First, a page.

Baltimore City plans to overhaul its water system, but the Department of Public Works will retain the city’s water meter shop operations and staff, Mayor Brandon Scott announced Friday.

In October, former Mayor Bernard C. “Jack” Young announced plans to outsource water meter operations to a contractor Itron Inc.

But on Friday, Scott said the city would be keeping the 69 employees who are assigned to the meter shop, which manages and maintains city and county water meters.

“Rather than eliminate this operation and privatize core functions, I along with, City Administrator Shorter, DPW Acting Director Garbark, union representatives, and employees, have determined that it would be in the best interest of Baltimore to invest in our City and our employees.”

Instead of outsourcing the meter shop responsibilities, the city will train employees to repair meters more effectively, City Administrator Christopher Shorter said.

“Stopping the outsourcing of the meter shop is a declaration that this administration is committed to doing everything possible to train and equip our employees with the tools and skills necessary to deliver quality services to our customers,” Shorter said in a statement. “These initiatives are an exciting and new way for City Hall to partner with the utility and bring all the resources of the City to improve our water meters, which will help improve our troubled billing system.”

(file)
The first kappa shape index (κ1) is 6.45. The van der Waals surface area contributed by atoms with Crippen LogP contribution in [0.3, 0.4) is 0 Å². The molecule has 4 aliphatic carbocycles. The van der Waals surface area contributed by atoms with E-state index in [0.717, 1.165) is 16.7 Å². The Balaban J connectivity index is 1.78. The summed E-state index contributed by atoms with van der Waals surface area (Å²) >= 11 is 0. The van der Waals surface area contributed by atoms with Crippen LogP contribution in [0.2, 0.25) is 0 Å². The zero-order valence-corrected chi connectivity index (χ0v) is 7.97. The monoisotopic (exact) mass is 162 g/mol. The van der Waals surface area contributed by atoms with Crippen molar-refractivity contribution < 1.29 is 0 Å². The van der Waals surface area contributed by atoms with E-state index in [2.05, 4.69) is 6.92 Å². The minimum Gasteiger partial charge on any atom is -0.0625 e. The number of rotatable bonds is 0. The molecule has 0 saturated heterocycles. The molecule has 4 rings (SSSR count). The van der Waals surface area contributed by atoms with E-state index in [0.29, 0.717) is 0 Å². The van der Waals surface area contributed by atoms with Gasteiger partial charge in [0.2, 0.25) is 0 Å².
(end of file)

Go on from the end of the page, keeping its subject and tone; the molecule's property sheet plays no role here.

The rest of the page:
Meter shop employees are responsible for collecting meter reads and addressing issues, responding to customer-reported issues, turning on or off service as needed, and managing equipment and infrastructure.

Steve Stricklin, director of the Mayor’s Office of Project Management, will serve as acting director of the meter shop.

Scott has also directed Shorter and Matthew Garbark, acting director of the Department of Public Works, to create a team to manage the meter shop, develop processes for reviewing employees and operations, and retrain staff.

“I believe this new plan is needed to ensure fairness to the employees who have not received adequate training or leadership in the past,” Scott said in a statement. “I look forward to better managing this operation for the benefit of our residents across the city.”